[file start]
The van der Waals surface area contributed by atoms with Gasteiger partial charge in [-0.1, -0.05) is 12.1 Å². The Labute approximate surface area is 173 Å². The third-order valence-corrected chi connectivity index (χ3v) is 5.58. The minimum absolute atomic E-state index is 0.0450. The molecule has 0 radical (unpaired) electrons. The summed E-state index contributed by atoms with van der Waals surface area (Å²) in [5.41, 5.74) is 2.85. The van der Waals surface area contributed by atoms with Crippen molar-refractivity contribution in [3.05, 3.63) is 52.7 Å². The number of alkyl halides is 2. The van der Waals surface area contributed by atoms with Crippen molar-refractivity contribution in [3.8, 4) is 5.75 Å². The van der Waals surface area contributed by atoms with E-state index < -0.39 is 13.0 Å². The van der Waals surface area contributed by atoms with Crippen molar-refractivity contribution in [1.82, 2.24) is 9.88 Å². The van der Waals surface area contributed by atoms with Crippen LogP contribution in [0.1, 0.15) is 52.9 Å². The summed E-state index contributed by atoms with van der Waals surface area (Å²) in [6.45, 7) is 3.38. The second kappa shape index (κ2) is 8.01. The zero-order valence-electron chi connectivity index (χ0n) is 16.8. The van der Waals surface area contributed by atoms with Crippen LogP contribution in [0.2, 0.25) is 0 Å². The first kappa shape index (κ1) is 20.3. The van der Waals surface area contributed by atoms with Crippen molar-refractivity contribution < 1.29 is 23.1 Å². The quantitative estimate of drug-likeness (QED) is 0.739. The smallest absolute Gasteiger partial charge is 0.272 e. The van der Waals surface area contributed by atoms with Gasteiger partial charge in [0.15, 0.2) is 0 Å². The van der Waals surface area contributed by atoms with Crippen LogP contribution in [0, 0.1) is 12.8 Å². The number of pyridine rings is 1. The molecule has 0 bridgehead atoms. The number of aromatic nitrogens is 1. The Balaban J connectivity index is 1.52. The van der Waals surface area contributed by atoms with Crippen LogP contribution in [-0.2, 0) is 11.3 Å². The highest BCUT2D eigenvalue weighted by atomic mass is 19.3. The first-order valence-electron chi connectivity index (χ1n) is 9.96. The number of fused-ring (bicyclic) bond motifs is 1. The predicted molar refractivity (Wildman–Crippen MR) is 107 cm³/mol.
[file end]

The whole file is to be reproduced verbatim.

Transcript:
The van der Waals surface area contributed by atoms with Gasteiger partial charge in [-0.1, -0.05) is 12.1 Å². The Labute approximate surface area is 173 Å². The third-order valence-corrected chi connectivity index (χ3v) is 5.58. The minimum absolute atomic E-state index is 0.0450. The molecule has 0 radical (unpaired) electrons. The summed E-state index contributed by atoms with van der Waals surface area (Å²) in [5.41, 5.74) is 2.85. The van der Waals surface area contributed by atoms with Crippen molar-refractivity contribution in [3.05, 3.63) is 52.7 Å². The number of alkyl halides is 2. The van der Waals surface area contributed by atoms with Crippen molar-refractivity contribution in [3.8, 4) is 5.75 Å². The van der Waals surface area contributed by atoms with E-state index < -0.39 is 13.0 Å². The van der Waals surface area contributed by atoms with Crippen molar-refractivity contribution in [1.82, 2.24) is 9.88 Å². The van der Waals surface area contributed by atoms with Crippen LogP contribution in [0.1, 0.15) is 52.9 Å². The summed E-state index contributed by atoms with van der Waals surface area (Å²) in [6.45, 7) is 3.38. The second kappa shape index (κ2) is 8.01. The zero-order valence-electron chi connectivity index (χ0n) is 16.8. The van der Waals surface area contributed by atoms with Crippen LogP contribution in [0.2, 0.25) is 0 Å². The first kappa shape index (κ1) is 20.3. The van der Waals surface area contributed by atoms with Crippen molar-refractivity contribution < 1.29 is 23.1 Å². The quantitative estimate of drug-likeness (QED) is 0.739. The smallest absolute Gasteiger partial charge is 0.272 e. The van der Waals surface area contributed by atoms with Gasteiger partial charge in [0.15, 0.2) is 0 Å². The van der Waals surface area contributed by atoms with Crippen LogP contribution in [0, 0.1) is 12.8 Å². The number of pyridine rings is 1. The molecule has 0 bridgehead atoms. The number of aromatic nitrogens is 1. The Balaban J connectivity index is 1.52. The van der Waals surface area contributed by atoms with Crippen LogP contribution in [-0.2, 0) is 11.3 Å². The highest BCUT2D eigenvalue weighted by atomic mass is 19.3. The first-order valence-electron chi connectivity index (χ1n) is 9.96. The number of fused-ring (bicyclic) bond motifs is 1. The predicted molar refractivity (Wildman–Crippen MR) is 107 cm³/mol.